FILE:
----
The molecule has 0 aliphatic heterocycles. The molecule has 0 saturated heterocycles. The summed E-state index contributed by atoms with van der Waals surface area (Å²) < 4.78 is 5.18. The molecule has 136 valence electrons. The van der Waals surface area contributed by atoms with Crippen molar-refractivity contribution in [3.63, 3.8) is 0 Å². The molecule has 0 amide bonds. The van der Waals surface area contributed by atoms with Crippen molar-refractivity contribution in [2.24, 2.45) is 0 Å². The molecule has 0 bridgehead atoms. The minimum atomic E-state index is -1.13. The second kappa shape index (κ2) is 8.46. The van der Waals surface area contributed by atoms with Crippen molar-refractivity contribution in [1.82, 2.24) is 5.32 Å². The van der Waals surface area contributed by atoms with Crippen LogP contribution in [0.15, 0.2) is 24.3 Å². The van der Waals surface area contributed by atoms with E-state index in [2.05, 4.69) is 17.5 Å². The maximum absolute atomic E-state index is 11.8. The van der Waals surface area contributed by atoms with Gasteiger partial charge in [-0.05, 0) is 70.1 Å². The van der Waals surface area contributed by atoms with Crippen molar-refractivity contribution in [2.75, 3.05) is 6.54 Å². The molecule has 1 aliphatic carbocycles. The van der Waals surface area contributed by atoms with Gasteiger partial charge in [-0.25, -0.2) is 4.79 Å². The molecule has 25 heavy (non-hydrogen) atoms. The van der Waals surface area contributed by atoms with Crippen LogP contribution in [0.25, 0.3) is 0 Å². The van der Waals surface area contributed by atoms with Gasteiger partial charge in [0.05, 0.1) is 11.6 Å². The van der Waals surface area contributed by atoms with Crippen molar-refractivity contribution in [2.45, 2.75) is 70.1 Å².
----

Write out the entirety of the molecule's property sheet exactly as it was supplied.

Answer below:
The molecule has 0 aliphatic heterocycles. The molecule has 0 saturated heterocycles. The summed E-state index contributed by atoms with van der Waals surface area (Å²) < 4.78 is 5.18. The molecule has 136 valence electrons. The van der Waals surface area contributed by atoms with Crippen molar-refractivity contribution in [3.63, 3.8) is 0 Å². The molecule has 0 amide bonds. The van der Waals surface area contributed by atoms with Crippen molar-refractivity contribution in [2.24, 2.45) is 0 Å². The molecule has 0 bridgehead atoms. The minimum atomic E-state index is -1.13. The second kappa shape index (κ2) is 8.46. The van der Waals surface area contributed by atoms with Crippen molar-refractivity contribution in [1.82, 2.24) is 5.32 Å². The van der Waals surface area contributed by atoms with Crippen LogP contribution in [0.15, 0.2) is 24.3 Å². The van der Waals surface area contributed by atoms with E-state index in [2.05, 4.69) is 17.5 Å². The maximum absolute atomic E-state index is 11.8. The van der Waals surface area contributed by atoms with Gasteiger partial charge in [-0.05, 0) is 70.1 Å². The van der Waals surface area contributed by atoms with Crippen molar-refractivity contribution in [2.75, 3.05) is 6.54 Å². The molecule has 1 aliphatic carbocycles. The van der Waals surface area contributed by atoms with Gasteiger partial charge in [-0.25, -0.2) is 4.79 Å². The molecule has 25 heavy (non-hydrogen) atoms. The van der Waals surface area contributed by atoms with Crippen LogP contribution in [0.25, 0.3) is 0 Å². The van der Waals surface area contributed by atoms with Gasteiger partial charge in [0.05, 0.1) is 11.6 Å². The van der Waals surface area contributed by atoms with Crippen molar-refractivity contribution in [2.45, 2.75) is 70.1 Å².